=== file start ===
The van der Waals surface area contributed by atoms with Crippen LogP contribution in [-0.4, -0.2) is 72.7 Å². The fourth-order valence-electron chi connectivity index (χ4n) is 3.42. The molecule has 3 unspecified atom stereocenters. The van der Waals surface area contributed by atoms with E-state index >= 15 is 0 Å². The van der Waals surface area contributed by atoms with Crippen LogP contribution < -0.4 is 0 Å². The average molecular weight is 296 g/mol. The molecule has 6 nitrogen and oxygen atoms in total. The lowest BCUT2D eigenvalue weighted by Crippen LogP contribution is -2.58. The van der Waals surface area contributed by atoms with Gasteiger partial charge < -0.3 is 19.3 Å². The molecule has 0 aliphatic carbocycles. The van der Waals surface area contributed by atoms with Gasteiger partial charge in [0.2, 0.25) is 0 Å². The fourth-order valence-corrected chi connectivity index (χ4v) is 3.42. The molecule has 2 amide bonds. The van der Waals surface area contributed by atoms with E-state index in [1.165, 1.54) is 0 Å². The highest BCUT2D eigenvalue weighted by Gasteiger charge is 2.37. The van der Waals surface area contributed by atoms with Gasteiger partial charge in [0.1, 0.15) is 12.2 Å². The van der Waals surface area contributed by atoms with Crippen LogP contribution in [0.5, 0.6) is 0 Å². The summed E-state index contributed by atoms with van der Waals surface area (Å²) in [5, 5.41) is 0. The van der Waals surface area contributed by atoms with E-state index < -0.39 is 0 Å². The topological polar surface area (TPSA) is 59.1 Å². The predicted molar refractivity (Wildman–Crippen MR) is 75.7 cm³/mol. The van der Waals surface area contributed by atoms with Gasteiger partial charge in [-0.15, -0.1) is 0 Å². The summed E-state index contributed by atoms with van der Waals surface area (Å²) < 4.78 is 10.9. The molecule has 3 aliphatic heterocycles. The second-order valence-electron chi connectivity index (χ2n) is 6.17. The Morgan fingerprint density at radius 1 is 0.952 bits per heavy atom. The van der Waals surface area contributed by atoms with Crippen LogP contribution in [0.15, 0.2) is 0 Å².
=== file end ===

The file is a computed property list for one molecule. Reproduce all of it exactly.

The van der Waals surface area contributed by atoms with Crippen LogP contribution in [-0.4, -0.2) is 72.7 Å². The fourth-order valence-electron chi connectivity index (χ4n) is 3.42. The molecule has 3 unspecified atom stereocenters. The van der Waals surface area contributed by atoms with E-state index >= 15 is 0 Å². The van der Waals surface area contributed by atoms with Crippen LogP contribution < -0.4 is 0 Å². The average molecular weight is 296 g/mol. The molecule has 6 nitrogen and oxygen atoms in total. The lowest BCUT2D eigenvalue weighted by Crippen LogP contribution is -2.58. The van der Waals surface area contributed by atoms with Gasteiger partial charge < -0.3 is 19.3 Å². The molecule has 0 aliphatic carbocycles. The van der Waals surface area contributed by atoms with Gasteiger partial charge in [0.2, 0.25) is 0 Å². The fourth-order valence-corrected chi connectivity index (χ4v) is 3.42. The molecule has 2 amide bonds. The van der Waals surface area contributed by atoms with E-state index in [1.165, 1.54) is 0 Å². The highest BCUT2D eigenvalue weighted by Gasteiger charge is 2.37. The van der Waals surface area contributed by atoms with Gasteiger partial charge in [0.1, 0.15) is 12.2 Å². The van der Waals surface area contributed by atoms with Crippen LogP contribution in [0.5, 0.6) is 0 Å². The summed E-state index contributed by atoms with van der Waals surface area (Å²) in [5, 5.41) is 0. The van der Waals surface area contributed by atoms with E-state index < -0.39 is 0 Å². The topological polar surface area (TPSA) is 59.1 Å². The predicted molar refractivity (Wildman–Crippen MR) is 75.7 cm³/mol. The van der Waals surface area contributed by atoms with Gasteiger partial charge in [-0.15, -0.1) is 0 Å². The summed E-state index contributed by atoms with van der Waals surface area (Å²) < 4.78 is 10.9. The molecule has 3 aliphatic heterocycles. The second-order valence-electron chi connectivity index (χ2n) is 6.17. The Morgan fingerprint density at radius 1 is 0.952 bits per heavy atom. The van der Waals surface area contributed by atoms with Crippen LogP contribution in [0.15, 0.2) is 0 Å².